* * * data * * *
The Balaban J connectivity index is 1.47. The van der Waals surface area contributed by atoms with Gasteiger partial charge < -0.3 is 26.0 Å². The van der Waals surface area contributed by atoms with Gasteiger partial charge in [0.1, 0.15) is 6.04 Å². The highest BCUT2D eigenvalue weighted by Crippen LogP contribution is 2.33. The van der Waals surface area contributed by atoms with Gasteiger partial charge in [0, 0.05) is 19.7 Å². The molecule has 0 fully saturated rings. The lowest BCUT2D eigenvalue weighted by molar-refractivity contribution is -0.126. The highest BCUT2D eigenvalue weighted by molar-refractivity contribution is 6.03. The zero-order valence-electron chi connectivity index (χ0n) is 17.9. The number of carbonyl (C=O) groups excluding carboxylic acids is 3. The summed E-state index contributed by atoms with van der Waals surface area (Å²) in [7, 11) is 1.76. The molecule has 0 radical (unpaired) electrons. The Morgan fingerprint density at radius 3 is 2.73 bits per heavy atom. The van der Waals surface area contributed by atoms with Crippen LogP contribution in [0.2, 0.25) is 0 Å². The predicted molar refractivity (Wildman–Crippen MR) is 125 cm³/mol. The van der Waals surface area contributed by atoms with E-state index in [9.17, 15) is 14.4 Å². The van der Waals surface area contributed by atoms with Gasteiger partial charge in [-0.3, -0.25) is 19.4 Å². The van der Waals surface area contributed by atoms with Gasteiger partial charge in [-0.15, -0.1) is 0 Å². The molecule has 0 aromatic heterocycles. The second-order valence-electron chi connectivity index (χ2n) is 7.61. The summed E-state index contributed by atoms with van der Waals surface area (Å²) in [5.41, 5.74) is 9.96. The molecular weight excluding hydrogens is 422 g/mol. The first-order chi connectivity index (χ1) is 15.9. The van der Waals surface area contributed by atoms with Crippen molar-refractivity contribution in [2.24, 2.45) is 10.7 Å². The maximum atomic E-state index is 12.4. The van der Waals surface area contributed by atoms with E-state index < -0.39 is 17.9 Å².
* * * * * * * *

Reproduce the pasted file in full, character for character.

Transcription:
The Balaban J connectivity index is 1.47. The van der Waals surface area contributed by atoms with Gasteiger partial charge < -0.3 is 26.0 Å². The van der Waals surface area contributed by atoms with Gasteiger partial charge in [0.1, 0.15) is 6.04 Å². The highest BCUT2D eigenvalue weighted by Crippen LogP contribution is 2.33. The van der Waals surface area contributed by atoms with Gasteiger partial charge in [0, 0.05) is 19.7 Å². The molecule has 0 fully saturated rings. The lowest BCUT2D eigenvalue weighted by molar-refractivity contribution is -0.126. The highest BCUT2D eigenvalue weighted by molar-refractivity contribution is 6.03. The zero-order valence-electron chi connectivity index (χ0n) is 17.9. The number of carbonyl (C=O) groups excluding carboxylic acids is 3. The summed E-state index contributed by atoms with van der Waals surface area (Å²) in [7, 11) is 1.76. The molecule has 0 radical (unpaired) electrons. The Morgan fingerprint density at radius 3 is 2.73 bits per heavy atom. The van der Waals surface area contributed by atoms with Crippen LogP contribution in [0.2, 0.25) is 0 Å². The predicted molar refractivity (Wildman–Crippen MR) is 125 cm³/mol. The van der Waals surface area contributed by atoms with E-state index in [9.17, 15) is 14.4 Å². The van der Waals surface area contributed by atoms with Gasteiger partial charge in [-0.3, -0.25) is 19.4 Å². The van der Waals surface area contributed by atoms with Gasteiger partial charge in [-0.15, -0.1) is 0 Å². The molecule has 0 aromatic heterocycles. The second-order valence-electron chi connectivity index (χ2n) is 7.61. The summed E-state index contributed by atoms with van der Waals surface area (Å²) in [5.41, 5.74) is 9.96. The molecular weight excluding hydrogens is 422 g/mol. The first-order chi connectivity index (χ1) is 15.9. The van der Waals surface area contributed by atoms with Crippen molar-refractivity contribution in [2.24, 2.45) is 10.7 Å². The maximum atomic E-state index is 12.4. The van der Waals surface area contributed by atoms with E-state index < -0.39 is 17.9 Å².